Retired in Rome Journal: Views from atop Eastern Europe hard to beat in Slovakia

Me high atop Lomnicky stit (8,643 feet). The little blue dot below is the lake next to Zelenom chata I stayed at the night before.
Me high atop Lomnicky stit (8,643 feet). The little blue dot below is the lake next to Zelenom chata I stayed at the night before.


The Himalayas, the Andes, Mt. Kilimanjaro, the Alps, the Rockies. Where they rank in terms of sheer raw physical beauty has bounced around in my mind for years. The Himalayas are the most awesome, an entire stretch of 20,000–29,000-foot mountains across the horizon. Kilimanjaro, mountaineers say, has the best view. The Matterhorn in Switzerland could be the prettiest single mountain, the Andes are pockmarked with volcanoes and the snow on the Rockies makes them look like a series of giant ice cream sundaes.

But now I have to add one to the mix. Like a Big Sky Conference football team that upsets Oregon, the High Tatras today earned a place in my lifetime mountain rankings. I can’t remember a view that stopped me in my tracks since I saw the sunrise over Africa from atop Kilimanjaro in 1992. I’ve seen some great views atop ski lifts in Colorado. But I didn’t climb up the ski lift. I took a chair.

Today was different. When you use your own power to climb atop what seems to be the world, the view has special clarity. It’s like your sweat cleans the plastic film from a beautiful poster and reveals the true colors beneath it.

I had slept in a pitch-black attic/dormitory with about a dozen strangers, one of whom had his leg sticking out over the ladder that dropped us to the floor below. It’s no place to lounge in bed with a cappuccino. I was awake, packed and in the lobby at dawn. Waiting for me were Igor Hubinsky and Burra, a Slovak/Czech couple I met the night before.

Slovak lawyer Igor Hubinsky lakeside before the climb.

My previous evening’s plan of blogging and sleep turned into a slog toward midnight with those two and two Polish women from opposites sides of the communist experience. The older one, a very fit blonde of 58 years, had a father jailed for having his own private enterprise. When the Soviets took control in the ‘40s, they not only took away his business but they threw him in prison. Today it doesn’t seem much better. She has been a teacher for 35 years yet makes only 600 euros a month. She once learned she had diabetes after she passed out in the Himalayas and woke up in a Kathmandu hospital where she stayed for 10 days. As she told her story, next to her beer lay a syringe.

Maria, her blonde, pony-tailed, hard-bodied friend, was 29 and only knows communism from what she read in books. She has an English father so her English is perfect. So, she says, is her Italian after living there for a few years. She certainly doesn’t act like a friendly East European. Her arrogance about her language skills led her to taunt me about my American accent which launched me into self-defense mode.

The small cluster down below is the Zelenom chata I stayed the previous night.

“Don’t make fun of my Italian,” I said as the last of my three glasses of cheap Slovak wine started kicking in. “Give me some credit for having the balls to at least learn it. How many people do you know would move to a foreign country by themselves and learn a language?”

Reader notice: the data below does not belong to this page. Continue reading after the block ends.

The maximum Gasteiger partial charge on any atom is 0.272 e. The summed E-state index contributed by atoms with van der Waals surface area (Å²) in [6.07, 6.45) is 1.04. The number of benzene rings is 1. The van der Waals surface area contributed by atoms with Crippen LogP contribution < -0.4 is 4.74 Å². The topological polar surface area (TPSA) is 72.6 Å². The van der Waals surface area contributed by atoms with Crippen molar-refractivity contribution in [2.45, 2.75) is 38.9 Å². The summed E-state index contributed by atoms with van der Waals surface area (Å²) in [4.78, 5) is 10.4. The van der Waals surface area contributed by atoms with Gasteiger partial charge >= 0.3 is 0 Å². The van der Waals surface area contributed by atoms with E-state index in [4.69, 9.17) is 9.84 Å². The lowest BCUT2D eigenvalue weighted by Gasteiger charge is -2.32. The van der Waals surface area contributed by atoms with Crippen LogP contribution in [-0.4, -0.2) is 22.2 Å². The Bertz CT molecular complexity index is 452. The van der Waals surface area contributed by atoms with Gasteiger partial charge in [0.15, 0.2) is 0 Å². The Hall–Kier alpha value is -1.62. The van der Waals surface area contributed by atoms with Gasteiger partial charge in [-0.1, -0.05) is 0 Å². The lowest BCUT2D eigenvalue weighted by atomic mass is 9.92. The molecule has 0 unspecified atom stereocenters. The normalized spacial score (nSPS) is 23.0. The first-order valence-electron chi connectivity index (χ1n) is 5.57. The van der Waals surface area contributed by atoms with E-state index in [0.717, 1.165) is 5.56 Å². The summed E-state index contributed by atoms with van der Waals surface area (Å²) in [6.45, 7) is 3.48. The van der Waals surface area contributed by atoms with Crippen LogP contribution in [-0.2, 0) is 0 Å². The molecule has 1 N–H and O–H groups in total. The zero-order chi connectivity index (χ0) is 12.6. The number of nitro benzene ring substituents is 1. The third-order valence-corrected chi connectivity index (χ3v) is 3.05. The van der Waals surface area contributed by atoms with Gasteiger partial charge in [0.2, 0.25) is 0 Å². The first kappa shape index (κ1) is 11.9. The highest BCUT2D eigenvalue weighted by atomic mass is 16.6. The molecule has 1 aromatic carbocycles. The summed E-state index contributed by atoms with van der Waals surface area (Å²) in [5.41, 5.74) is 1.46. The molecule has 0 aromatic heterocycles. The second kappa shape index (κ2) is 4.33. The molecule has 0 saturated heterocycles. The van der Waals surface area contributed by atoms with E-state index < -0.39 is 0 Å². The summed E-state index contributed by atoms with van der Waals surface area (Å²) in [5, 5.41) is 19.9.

She probably wasn’t making fun of me. But after seven months in Rome, my hyper-sensitivity about my Italian is reaching a point where I leap to the ceiling whenever someone even snickers, like a cat getting an electrical prod.

Me and Igor’s view about halfway up the mountain.

Other than losing my sweet disposition and nearly ruining the evening, we had a grand time, swilling wine and beer in a crowded basement bar. Igor and Barra were royalty. Igor, 29, is a Slovak lawyer who works in Prague where Barra is a doctor. They met in a bar in Prague and are kind of the new modern Prague couple, happy and healthy and financially flush.

They had done this hiking route before and we all made a tentative agreement to trek this morning together. This was going to be the toughest stretch of my trek. I had no idea where I was going. Then Igor pointed straight up the craggy gray mountain face.

We met this morning just as the sun started creeping over the mountain. It illuminated the gorgeous, crystal-clear lake where I could again see the mountain’s perfect reflection in the water. It looked two mountains connected at the base with one descending deep into the lake. With the wooden hut in the foreground and trekkers in various states of Lycra and backpacks, it looked like a painting you’d see in the national museum.

But this was real.

So was the climb. It started on the other side of the lake and we curled around the left side of the dark mountain. The name of the mountain is Velka Svistovka (6,722 feet), another place name I forgot 10 seconds after I wrote it down. Learning Slovak or Czech would be like putting together a jigsaw puzzle every 10 minutes, and I’d eventually throw all the pieces against a wall. Fortunately, Igor and Barra spoke fluent English from an Eastern European education that replaced Russian with English as the mandatory second language back in the ‘90s.